it had been a long and grueling 6 weeks with my spouse away from the home from dark to dark and with me having over scheduled myself and the boys in fear of feeling suffocated by home life. it showed.

i remember that i felt very calm and that i perceived the moment to be very quiet, something, i think, the other women who were around me would contest. i felt as though i had time, one of the few reasons i don’t resent the boat travel as many others do, and i stood there for awhile, taking myself in. scene was the same: black tights, black tunic, black boots, black cardigan, black purse. hair straightened, hair up. shira bracelet on. no make up. lip gloss applied.

i recall that on that day i had planned it so i could at least stand myself. i had chosen a comfortable travel outfit that was also cute enough to allow me an opportunity to run into any number of possible ex people i once shared life without wanting to cringe, or feel like i had to make excuses for my life. i smelt good, and that goes a long way in me recognizing myself.

it didn’t work. looking in the mirror i found that i hardly made sense. it got quieter. i blinked, shook my head a little, eyes still fixed. this calls for water, i thought, and i lowered myself to the sink. my body whined as i moved or, rather, my back screamed and my pelvis ached, moaned, and shifted with an audible clunk into another gear. my hands, stiff and clumsy from dehydration and the damp, found the faucet- an irritating push and receive with no option for agency- and they were soon filled with a safe tepid water. in a routine gesture, i applied to face, rubbed eyes, blinked some more. i fanned away the excess and rolled my spine up, neck and head having no choice but to obey. there she was again.

the woman looking back at me wasn’t old looking, per se, but she was so worn. she looked okay, if you knew the context, i suppose, but she didn’t look happy. i winced for the immediate pang of guilt.

it was too quiet, suddenly. i shifted focus to the external, again. feet planted, i cocked my head, listening for the sound of boy child. he was quickly located, making friends with a woman changing her baby. my eyes shifted down and i stood, listening. “i have a little baby too. he’s max, he’s so cute. mommy pushed him out her ‘gina. her bum hurts now”.

a smirk found my face and a chuckle bubbled in my throat. my eyes flicked up. gaze met gaze. there, i thought, she looks familiar.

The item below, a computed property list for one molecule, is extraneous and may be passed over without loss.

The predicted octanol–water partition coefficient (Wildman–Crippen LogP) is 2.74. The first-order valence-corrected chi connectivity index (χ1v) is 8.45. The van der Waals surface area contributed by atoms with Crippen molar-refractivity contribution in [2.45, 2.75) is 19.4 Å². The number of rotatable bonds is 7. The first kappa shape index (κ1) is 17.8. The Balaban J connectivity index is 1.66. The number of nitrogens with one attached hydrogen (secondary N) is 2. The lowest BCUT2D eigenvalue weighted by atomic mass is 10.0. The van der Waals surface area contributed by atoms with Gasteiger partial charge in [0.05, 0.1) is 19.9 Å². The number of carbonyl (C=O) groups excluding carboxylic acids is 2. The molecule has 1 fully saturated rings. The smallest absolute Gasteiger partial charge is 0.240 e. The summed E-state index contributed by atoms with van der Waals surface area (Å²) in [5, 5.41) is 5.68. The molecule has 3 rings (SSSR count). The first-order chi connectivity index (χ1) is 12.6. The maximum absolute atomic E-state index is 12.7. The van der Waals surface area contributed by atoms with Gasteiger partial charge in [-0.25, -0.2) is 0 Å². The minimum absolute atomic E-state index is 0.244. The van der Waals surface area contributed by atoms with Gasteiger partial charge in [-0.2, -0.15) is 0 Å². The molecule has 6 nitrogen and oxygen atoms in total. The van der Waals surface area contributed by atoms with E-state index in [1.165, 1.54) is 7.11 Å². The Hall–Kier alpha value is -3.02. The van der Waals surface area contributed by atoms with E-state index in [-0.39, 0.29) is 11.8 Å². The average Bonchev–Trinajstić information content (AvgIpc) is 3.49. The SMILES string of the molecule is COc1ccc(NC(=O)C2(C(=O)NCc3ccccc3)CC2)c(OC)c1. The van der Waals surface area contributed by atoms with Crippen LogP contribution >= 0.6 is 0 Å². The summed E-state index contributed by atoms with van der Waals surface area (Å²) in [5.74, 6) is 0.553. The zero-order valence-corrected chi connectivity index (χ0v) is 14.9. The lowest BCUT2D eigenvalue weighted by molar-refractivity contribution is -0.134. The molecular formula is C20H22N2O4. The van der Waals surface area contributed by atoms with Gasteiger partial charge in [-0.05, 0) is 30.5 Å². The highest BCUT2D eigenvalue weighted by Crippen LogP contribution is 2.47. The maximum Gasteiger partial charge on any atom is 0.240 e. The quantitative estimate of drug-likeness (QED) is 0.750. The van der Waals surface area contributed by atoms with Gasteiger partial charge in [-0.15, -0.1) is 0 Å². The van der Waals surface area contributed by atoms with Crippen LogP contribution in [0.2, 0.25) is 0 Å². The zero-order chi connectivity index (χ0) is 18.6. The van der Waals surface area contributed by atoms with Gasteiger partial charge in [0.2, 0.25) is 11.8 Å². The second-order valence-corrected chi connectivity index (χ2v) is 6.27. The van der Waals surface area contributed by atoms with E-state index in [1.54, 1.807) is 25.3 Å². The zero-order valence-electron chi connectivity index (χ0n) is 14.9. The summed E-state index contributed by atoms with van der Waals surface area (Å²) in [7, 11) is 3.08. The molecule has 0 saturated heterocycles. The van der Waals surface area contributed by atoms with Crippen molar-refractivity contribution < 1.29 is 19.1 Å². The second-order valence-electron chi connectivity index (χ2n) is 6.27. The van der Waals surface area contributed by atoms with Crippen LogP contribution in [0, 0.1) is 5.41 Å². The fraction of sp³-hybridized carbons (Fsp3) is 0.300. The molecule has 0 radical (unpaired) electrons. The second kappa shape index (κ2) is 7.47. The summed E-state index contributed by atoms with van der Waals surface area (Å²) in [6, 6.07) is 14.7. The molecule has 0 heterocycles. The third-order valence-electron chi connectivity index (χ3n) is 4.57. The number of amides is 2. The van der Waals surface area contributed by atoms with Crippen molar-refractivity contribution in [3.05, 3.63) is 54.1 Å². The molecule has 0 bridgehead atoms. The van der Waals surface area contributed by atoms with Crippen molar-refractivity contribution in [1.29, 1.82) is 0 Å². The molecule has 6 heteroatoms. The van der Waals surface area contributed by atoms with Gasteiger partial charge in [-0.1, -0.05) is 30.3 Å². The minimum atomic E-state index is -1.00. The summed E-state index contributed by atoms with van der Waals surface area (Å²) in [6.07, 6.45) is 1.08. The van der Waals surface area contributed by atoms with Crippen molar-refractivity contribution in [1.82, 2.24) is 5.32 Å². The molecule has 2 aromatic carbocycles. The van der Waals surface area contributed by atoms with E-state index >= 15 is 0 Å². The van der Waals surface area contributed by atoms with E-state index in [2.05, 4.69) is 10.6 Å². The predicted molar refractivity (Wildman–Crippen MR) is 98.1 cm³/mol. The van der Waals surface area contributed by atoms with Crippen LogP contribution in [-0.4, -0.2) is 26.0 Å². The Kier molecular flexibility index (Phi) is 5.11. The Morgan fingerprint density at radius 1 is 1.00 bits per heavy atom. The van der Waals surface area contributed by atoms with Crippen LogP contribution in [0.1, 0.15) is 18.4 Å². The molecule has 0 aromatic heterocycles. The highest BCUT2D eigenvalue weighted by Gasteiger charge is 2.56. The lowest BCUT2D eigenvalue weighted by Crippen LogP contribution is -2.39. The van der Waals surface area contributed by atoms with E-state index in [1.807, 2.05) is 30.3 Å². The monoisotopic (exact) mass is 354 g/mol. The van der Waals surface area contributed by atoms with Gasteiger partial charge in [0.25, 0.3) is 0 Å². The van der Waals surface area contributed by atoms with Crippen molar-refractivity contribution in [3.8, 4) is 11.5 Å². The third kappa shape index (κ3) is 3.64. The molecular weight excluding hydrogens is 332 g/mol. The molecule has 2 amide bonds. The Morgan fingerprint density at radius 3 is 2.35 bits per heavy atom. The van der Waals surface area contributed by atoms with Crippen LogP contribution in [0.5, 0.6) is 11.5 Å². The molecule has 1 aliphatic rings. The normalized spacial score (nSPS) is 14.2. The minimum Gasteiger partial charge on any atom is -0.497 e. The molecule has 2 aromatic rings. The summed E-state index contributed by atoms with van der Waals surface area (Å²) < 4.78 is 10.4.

October 22, 2012

twinkle twinkle

there is a family that i became aware of sometime last fall who are losing their young and fiery daughter, actively, to brain cancer. in fact, today may be the day that she slips into the next world, or wherever young and pure lives go when they end too soon.

why i read these blog posts i may never know, but i think it probably has everything to do with awe and respect, for both the mothers and their heroism, and, of course, for the little girl’s spirit and fight.

i haven’t commented or publicly reflected on their story because, simply, i don’t know what to say. i still don’t. i respect the mothers and their family very, very much and it seems empty to say anything, at all, considering i am a stranger to them and my thoughts and words will not find home in any real way. and it’s theirs and it’s private and it’s sacred and it seems no right of mine to touch it with me when it is about them.

the thing is though, it can’t be denied that this is real, right now, and that truthfully, no words can be words enough to comment. and, despite the fact that the gifts that these mothers have given their daughter, and their sons, by honouring their daughter’s living in such a pure and focussed way will never be measurable, they remain extreme, and they are so powerful, and they have resonated very deeply in me and i feel that the time to draw attention to their mountain is now.

it is time because they are so very, very, brave and i hope that grace and comfort find them in their darkest hour and hold their hearts,  so tenderly, as well as the hearts of those people that love them, and i can’t help believe that sending cosmic energy has an impact.

so, i ask that you also acknowledge them and their mountain and send compassion and strength and healing. i ask that you send prayers, if you are the praying kind, and ask that their daughter be blessed on her dying journey, and that they, as mothers, are equally blessed for being courageous enough to love her, as uniquely as she deserves, until her last breath.

kleco, kleco.